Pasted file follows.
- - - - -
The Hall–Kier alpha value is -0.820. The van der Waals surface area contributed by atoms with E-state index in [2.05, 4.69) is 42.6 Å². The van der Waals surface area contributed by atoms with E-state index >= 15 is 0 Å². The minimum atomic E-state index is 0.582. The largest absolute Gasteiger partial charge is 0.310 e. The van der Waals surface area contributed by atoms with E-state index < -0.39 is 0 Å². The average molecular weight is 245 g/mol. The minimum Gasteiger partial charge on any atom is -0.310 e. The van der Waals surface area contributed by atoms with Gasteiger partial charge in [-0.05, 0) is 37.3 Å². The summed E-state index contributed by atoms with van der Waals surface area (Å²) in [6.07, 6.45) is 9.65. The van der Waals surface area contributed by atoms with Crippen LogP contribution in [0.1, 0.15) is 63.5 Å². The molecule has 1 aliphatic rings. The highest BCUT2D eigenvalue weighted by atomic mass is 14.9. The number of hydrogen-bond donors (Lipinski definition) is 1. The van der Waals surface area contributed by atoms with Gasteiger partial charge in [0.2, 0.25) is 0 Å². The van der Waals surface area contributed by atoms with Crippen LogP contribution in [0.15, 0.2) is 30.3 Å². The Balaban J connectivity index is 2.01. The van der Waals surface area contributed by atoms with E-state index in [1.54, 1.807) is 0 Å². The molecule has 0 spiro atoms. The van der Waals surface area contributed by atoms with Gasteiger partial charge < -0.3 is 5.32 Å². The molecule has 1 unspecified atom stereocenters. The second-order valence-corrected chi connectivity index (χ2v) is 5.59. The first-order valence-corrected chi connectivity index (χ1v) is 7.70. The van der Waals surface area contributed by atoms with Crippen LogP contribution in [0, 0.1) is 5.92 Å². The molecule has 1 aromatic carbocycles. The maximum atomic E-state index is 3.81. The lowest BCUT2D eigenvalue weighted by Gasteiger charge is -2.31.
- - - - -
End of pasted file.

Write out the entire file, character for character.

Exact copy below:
The Hall–Kier alpha value is -0.820. The van der Waals surface area contributed by atoms with E-state index in [2.05, 4.69) is 42.6 Å². The van der Waals surface area contributed by atoms with E-state index >= 15 is 0 Å². The minimum atomic E-state index is 0.582. The largest absolute Gasteiger partial charge is 0.310 e. The van der Waals surface area contributed by atoms with E-state index < -0.39 is 0 Å². The average molecular weight is 245 g/mol. The minimum Gasteiger partial charge on any atom is -0.310 e. The van der Waals surface area contributed by atoms with Gasteiger partial charge in [-0.05, 0) is 37.3 Å². The summed E-state index contributed by atoms with van der Waals surface area (Å²) in [6.07, 6.45) is 9.65. The van der Waals surface area contributed by atoms with Crippen LogP contribution in [0.1, 0.15) is 63.5 Å². The molecule has 1 aliphatic rings. The highest BCUT2D eigenvalue weighted by atomic mass is 14.9. The number of hydrogen-bond donors (Lipinski definition) is 1. The van der Waals surface area contributed by atoms with Gasteiger partial charge in [0.2, 0.25) is 0 Å². The van der Waals surface area contributed by atoms with Crippen LogP contribution in [0.15, 0.2) is 30.3 Å². The Balaban J connectivity index is 2.01. The van der Waals surface area contributed by atoms with E-state index in [1.54, 1.807) is 0 Å². The molecule has 0 spiro atoms. The van der Waals surface area contributed by atoms with Gasteiger partial charge < -0.3 is 5.32 Å². The molecule has 1 unspecified atom stereocenters. The second-order valence-corrected chi connectivity index (χ2v) is 5.59. The first-order valence-corrected chi connectivity index (χ1v) is 7.70. The van der Waals surface area contributed by atoms with Crippen LogP contribution in [0, 0.1) is 5.92 Å². The molecule has 1 aromatic carbocycles. The maximum atomic E-state index is 3.81. The lowest BCUT2D eigenvalue weighted by Gasteiger charge is -2.31.